3. Or, you’re mostly eyeballing the performance differences, and noticing that Ruby feels fast enough and it doesn’t matter that the Rust version is 10x faster: it’s all finishing in way less than a second anyway. That’s a fair point: most programs don’t do enough work that language choice will be super noticeable to humans. Crunching huge logfiles or doing raytracing on the CPU like other posters have mentioned will definitely feel noticeably different for Rust programs than Ruby ones, if you’re looking for perceptually-different experiences.

                  Update: For better data I switched over to using hyperfine to benchmark. It claimed (with a --warmup 5 set to avoid penalizing Ruby for warmup file caches) the following for the different problems:

                  Chart for visualizing the data.

                  #1
                  rust (direct call, compiled with --release): 15.9ms
                  rust (direct call, compiled with default debug mode): 21.0ms
                  rust (cargo run): 98.3ms
                  ruby 2.5: 190.1ms
                  
                  #2
                  rust (direct call, compiled with --release): 23.8ms
                  rust (direct call, compiled with default debug mode): 15.9ms
                  rust (cargo run): 98.5ms
                  ruby 2.5: 188.3ms
                  
                  #3
                  rust (direct call, compiled with --release): 44.6ms
                  rust (direct call, compiled with default debug mode): 145.7ms
                  rust (cargo run): 226.4ms
                  ruby 2.5: 379.5ms
                  

                  Interesting that the debug version for #2 was actually faster than the release version; I guess for very small programs sometimes the optimizer makes the wrong choices. There’s a pretty huge difference for #3 though, which seems like a heavier workload for both languages.

                  My guess is that Ruby is actually bound by VM initialization time for problems 1 and 2, since its runtimes for both are suspiciously similar despite the Rust versions being measurably different. For problem 3 there’s clearly a significant difference between Rust and Ruby that we can’t chalk up to boot time (since we can infer from the other two that boot time is probably at most ~190ms), which disproves my hypothesis that you were IO-bound :)

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                    All good points! I would guess it mostly comes down to #2 and #3. None of my benchmarking is rigorous (thus far). I was just hoping Rust would magically make brute force solutions to Project Euler workable. But alas…

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                      Well, the good news is it looks like it’ll make them around 10x more workable :) But if you’re off by a factor of a thousand, you’ll still need to break out your computer science bag of tricks for efficient algorithmic solutions.

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                    Ah, yes, excellent point regarding stdout 🤦‍♂️

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                    I once was asked to “somewhat optimize” a finely tuned program written in Java because it was starting to take a bit more than its maximum allowed “8 hours in the night”.

                    Once I figured out what it was actually doing I rewrote it in Ruby in a few days and it completed in less than 40 minutes. Basically I did everything in memory and only wrote output files at the end. That “slowness” was probably not a Java problem, but a Java-programmer problem. Maybe rewriting in C or Rust would squeeze out even more performance, but going from 8 hours to 40 minutes was more than enough.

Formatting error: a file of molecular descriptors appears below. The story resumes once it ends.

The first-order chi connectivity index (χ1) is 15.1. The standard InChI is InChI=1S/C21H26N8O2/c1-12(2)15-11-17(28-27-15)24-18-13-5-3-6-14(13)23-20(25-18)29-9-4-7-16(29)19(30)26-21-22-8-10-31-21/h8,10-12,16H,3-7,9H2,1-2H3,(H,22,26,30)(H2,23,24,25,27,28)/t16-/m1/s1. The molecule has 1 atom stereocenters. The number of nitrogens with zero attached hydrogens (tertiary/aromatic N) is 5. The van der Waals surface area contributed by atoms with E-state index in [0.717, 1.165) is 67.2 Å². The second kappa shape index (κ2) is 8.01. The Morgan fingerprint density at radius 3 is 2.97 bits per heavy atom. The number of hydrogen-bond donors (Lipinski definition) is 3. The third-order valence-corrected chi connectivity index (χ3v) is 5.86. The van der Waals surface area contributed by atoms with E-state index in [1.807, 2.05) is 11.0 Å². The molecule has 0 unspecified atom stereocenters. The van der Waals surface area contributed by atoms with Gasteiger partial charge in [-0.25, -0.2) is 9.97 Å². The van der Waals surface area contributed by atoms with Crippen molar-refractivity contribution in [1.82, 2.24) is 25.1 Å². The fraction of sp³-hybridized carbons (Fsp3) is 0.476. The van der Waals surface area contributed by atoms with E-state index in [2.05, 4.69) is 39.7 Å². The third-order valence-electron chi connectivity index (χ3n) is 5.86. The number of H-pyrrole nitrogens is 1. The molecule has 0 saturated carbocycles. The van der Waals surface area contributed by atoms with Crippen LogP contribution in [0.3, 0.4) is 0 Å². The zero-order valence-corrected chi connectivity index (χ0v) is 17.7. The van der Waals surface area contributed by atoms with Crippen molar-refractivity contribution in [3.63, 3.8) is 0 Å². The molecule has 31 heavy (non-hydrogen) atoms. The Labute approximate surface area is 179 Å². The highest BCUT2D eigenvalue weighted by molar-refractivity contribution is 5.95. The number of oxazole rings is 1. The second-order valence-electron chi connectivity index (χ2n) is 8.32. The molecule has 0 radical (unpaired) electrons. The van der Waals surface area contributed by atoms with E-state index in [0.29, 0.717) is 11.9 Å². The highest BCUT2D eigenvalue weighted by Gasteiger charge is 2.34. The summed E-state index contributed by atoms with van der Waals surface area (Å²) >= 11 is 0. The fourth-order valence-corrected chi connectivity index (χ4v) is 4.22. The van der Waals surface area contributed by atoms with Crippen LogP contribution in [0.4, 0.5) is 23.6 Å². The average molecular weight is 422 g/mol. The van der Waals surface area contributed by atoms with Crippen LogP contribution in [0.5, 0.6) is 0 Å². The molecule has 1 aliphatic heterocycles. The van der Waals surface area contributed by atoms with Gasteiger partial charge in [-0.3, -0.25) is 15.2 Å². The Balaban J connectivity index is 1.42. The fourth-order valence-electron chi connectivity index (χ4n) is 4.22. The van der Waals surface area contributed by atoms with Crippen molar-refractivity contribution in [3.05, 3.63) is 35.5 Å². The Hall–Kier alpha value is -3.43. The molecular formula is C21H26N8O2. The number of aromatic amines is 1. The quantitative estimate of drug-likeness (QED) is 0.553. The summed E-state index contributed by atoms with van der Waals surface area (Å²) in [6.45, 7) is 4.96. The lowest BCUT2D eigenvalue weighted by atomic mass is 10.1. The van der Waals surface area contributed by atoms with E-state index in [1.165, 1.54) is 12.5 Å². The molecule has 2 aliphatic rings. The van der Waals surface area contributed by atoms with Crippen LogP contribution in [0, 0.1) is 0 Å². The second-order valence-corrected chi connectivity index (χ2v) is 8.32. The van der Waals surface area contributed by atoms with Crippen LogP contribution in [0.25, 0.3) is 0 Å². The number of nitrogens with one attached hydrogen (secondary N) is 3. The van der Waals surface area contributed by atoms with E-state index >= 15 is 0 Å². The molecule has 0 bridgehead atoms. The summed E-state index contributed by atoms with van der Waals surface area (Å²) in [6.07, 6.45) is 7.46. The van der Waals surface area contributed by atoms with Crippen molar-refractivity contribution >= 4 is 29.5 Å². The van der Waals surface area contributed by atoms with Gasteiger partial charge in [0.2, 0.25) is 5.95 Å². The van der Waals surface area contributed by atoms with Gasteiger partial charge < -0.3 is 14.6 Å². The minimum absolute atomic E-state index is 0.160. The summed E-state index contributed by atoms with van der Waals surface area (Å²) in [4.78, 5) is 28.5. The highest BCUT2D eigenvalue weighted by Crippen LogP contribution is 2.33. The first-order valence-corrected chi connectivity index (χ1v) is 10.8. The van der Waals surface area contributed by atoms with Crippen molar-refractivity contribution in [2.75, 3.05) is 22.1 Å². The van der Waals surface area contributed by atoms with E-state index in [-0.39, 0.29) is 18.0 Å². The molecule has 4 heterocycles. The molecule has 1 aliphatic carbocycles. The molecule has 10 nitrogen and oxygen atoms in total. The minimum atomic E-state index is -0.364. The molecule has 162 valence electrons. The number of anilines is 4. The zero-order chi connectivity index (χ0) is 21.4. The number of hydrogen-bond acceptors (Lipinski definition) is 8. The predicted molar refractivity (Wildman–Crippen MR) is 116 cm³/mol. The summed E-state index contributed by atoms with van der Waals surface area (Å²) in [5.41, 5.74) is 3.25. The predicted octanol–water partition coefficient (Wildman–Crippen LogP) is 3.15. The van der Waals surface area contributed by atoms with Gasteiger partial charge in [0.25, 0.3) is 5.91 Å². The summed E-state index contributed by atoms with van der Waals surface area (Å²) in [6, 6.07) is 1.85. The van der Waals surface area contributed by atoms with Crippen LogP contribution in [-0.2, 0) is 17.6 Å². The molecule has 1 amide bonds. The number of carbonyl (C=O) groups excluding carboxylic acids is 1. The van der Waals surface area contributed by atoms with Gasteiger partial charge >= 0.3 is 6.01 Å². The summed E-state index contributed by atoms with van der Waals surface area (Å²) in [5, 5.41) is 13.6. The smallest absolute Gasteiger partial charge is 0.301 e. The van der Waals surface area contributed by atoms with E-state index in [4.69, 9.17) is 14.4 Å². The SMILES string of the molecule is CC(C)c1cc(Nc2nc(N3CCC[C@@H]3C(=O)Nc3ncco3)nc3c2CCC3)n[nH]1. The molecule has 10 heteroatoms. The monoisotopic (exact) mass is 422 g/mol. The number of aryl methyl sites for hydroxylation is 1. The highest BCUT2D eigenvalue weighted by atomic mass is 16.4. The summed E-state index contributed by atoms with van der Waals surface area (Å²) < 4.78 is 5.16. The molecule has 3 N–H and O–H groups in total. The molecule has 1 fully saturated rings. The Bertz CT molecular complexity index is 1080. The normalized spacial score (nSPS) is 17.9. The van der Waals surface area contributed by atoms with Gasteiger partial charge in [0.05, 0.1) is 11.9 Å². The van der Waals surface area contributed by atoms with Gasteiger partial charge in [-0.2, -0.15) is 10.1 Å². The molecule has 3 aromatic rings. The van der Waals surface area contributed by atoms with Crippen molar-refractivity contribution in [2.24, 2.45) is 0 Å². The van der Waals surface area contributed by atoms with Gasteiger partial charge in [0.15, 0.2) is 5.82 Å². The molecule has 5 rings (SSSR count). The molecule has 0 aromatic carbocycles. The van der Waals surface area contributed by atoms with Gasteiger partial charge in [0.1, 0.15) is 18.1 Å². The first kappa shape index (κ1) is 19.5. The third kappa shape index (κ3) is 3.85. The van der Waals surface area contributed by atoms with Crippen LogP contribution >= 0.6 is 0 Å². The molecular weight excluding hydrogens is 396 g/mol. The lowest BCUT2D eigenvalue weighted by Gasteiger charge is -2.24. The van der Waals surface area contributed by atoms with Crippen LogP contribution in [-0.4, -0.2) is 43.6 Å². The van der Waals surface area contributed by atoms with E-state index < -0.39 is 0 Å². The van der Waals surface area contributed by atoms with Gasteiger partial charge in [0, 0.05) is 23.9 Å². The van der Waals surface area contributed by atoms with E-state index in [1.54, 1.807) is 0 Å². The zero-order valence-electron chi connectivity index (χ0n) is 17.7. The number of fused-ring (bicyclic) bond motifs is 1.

Some time later I was tasked to “somewhat optimize” a program written in C that loaded some 45+ millions records in memory (topping at almost 5 Gb RAM usage), did its wonders, then saved the output (I guess someone there just appled my method). In a 16 Gb server they could only launch three copies, and a RAM upgrade was out of question because it would have taken a few weeks. They expected me to shrink the thing to fit in less than 4 Gb, to be able to start a fourth copy in those 16 Gb. Yes, they never heard about shared memory. I just added shm and a few semaphores. A few weeks later they told me they were happy even if they didn’t get significant improvements with more than 24 parallel copies of that program running.

                    Strictly speaking, on small things Rust isn’t “faster than C”: that only relates to what LLVM optimizer can do on the intermediate code produced by gcc and rustc. On medium-sized things, Rust “may be faster than C” because rustc intermediate code may rely more on registers than memory accesses. On larger things, it all depends on the programmer knowing simple things like: “sorting that array has its worst case when the array is almost already ordered”, or things like: “shared memory actually exists and it’s even supported by the operating systems and standard libraries”.

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                      Rust “may be faster than C” because rustc intermediate code may rely more on registers than memory accesses

                      Could you elaborate on that a little? Why would rustc generate IR that requires less memory accesses than equivalent C?

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                        I once was asked to “somewhat optimize” a finely tuned program written in Java

                        No-one ever claimed that the Java program I was tasked with baby-sitting was “finely tuned” - it took around 3 days to import a CD-rom’s worth of XML into a database (this was in the late 90s).

                        The problem was that there was no error checking so that it would randomly die due to incorrectly escaped ampersands and the like.

                        I started doing some sanity checking in Perl and somehow wound up with something that actually managed to import all the data in (IIRC) 2 hours, then lost all the source when I managed to “rm -rf” the wrong directory over a slow SSH link. But by then I was on another project and I never really did find out what happened to the import…